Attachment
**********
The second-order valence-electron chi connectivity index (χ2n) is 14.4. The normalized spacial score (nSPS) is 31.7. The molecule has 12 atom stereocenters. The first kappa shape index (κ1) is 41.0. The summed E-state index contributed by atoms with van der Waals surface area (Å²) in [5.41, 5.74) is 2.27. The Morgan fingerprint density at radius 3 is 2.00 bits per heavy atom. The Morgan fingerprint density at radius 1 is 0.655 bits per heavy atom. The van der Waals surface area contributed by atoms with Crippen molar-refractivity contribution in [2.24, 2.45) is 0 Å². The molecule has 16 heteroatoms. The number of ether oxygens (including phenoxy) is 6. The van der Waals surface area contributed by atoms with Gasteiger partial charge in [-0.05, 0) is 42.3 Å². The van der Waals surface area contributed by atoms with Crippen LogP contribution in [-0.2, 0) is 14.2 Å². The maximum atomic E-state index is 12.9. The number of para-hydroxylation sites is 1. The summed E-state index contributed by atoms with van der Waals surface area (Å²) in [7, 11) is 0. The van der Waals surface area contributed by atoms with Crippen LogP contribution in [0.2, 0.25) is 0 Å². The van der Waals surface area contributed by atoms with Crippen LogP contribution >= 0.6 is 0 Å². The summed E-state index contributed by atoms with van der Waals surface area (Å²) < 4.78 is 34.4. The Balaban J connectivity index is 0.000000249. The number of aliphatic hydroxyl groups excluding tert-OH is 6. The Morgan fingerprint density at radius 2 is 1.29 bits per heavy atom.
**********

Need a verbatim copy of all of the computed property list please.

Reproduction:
The second-order valence-electron chi connectivity index (χ2n) is 14.4. The normalized spacial score (nSPS) is 31.7. The molecule has 12 atom stereocenters. The first kappa shape index (κ1) is 41.0. The summed E-state index contributed by atoms with van der Waals surface area (Å²) in [5.41, 5.74) is 2.27. The Morgan fingerprint density at radius 3 is 2.00 bits per heavy atom. The Morgan fingerprint density at radius 1 is 0.655 bits per heavy atom. The van der Waals surface area contributed by atoms with Crippen molar-refractivity contribution in [2.24, 2.45) is 0 Å². The molecule has 16 heteroatoms. The number of ether oxygens (including phenoxy) is 6. The van der Waals surface area contributed by atoms with Gasteiger partial charge in [-0.05, 0) is 42.3 Å². The van der Waals surface area contributed by atoms with Crippen LogP contribution in [-0.2, 0) is 14.2 Å². The maximum atomic E-state index is 12.9. The number of para-hydroxylation sites is 1. The summed E-state index contributed by atoms with van der Waals surface area (Å²) in [7, 11) is 0. The van der Waals surface area contributed by atoms with Crippen LogP contribution in [0.2, 0.25) is 0 Å². The van der Waals surface area contributed by atoms with Crippen LogP contribution >= 0.6 is 0 Å². The summed E-state index contributed by atoms with van der Waals surface area (Å²) < 4.78 is 34.4. The Balaban J connectivity index is 0.000000249. The number of aliphatic hydroxyl groups excluding tert-OH is 6. The Morgan fingerprint density at radius 2 is 1.29 bits per heavy atom.